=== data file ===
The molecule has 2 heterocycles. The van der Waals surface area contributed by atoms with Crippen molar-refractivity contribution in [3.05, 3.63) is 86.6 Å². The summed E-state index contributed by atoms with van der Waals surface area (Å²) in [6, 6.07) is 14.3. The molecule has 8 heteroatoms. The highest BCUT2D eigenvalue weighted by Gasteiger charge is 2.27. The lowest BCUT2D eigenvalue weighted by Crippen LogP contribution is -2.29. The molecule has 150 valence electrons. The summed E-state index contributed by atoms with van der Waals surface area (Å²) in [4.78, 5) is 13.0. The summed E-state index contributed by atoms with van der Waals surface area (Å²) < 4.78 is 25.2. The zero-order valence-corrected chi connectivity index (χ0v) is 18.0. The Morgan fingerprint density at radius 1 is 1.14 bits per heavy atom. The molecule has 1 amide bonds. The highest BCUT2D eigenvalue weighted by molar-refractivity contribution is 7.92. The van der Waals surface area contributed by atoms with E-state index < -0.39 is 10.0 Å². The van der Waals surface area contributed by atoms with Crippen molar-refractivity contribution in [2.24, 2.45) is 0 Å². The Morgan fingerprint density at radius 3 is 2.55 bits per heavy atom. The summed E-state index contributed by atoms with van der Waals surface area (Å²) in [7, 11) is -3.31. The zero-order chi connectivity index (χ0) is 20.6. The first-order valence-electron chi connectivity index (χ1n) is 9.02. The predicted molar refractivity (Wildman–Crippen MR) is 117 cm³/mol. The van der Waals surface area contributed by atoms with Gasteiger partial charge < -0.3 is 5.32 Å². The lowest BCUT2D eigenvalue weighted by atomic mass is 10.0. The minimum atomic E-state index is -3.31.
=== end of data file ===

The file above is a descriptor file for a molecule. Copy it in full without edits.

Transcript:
The molecule has 2 heterocycles. The van der Waals surface area contributed by atoms with Crippen molar-refractivity contribution in [3.05, 3.63) is 86.6 Å². The summed E-state index contributed by atoms with van der Waals surface area (Å²) in [6, 6.07) is 14.3. The molecule has 8 heteroatoms. The highest BCUT2D eigenvalue weighted by Gasteiger charge is 2.27. The lowest BCUT2D eigenvalue weighted by Crippen LogP contribution is -2.29. The molecule has 150 valence electrons. The summed E-state index contributed by atoms with van der Waals surface area (Å²) in [4.78, 5) is 13.0. The summed E-state index contributed by atoms with van der Waals surface area (Å²) < 4.78 is 25.2. The zero-order valence-corrected chi connectivity index (χ0v) is 18.0. The Morgan fingerprint density at radius 1 is 1.14 bits per heavy atom. The molecule has 1 amide bonds. The highest BCUT2D eigenvalue weighted by molar-refractivity contribution is 7.92. The van der Waals surface area contributed by atoms with E-state index < -0.39 is 10.0 Å². The van der Waals surface area contributed by atoms with Crippen molar-refractivity contribution in [2.24, 2.45) is 0 Å². The Morgan fingerprint density at radius 3 is 2.55 bits per heavy atom. The summed E-state index contributed by atoms with van der Waals surface area (Å²) in [7, 11) is -3.31. The zero-order chi connectivity index (χ0) is 20.6. The first-order valence-electron chi connectivity index (χ1n) is 9.02. The predicted molar refractivity (Wildman–Crippen MR) is 117 cm³/mol. The van der Waals surface area contributed by atoms with Gasteiger partial charge < -0.3 is 5.32 Å². The lowest BCUT2D eigenvalue weighted by atomic mass is 10.0. The minimum atomic E-state index is -3.31.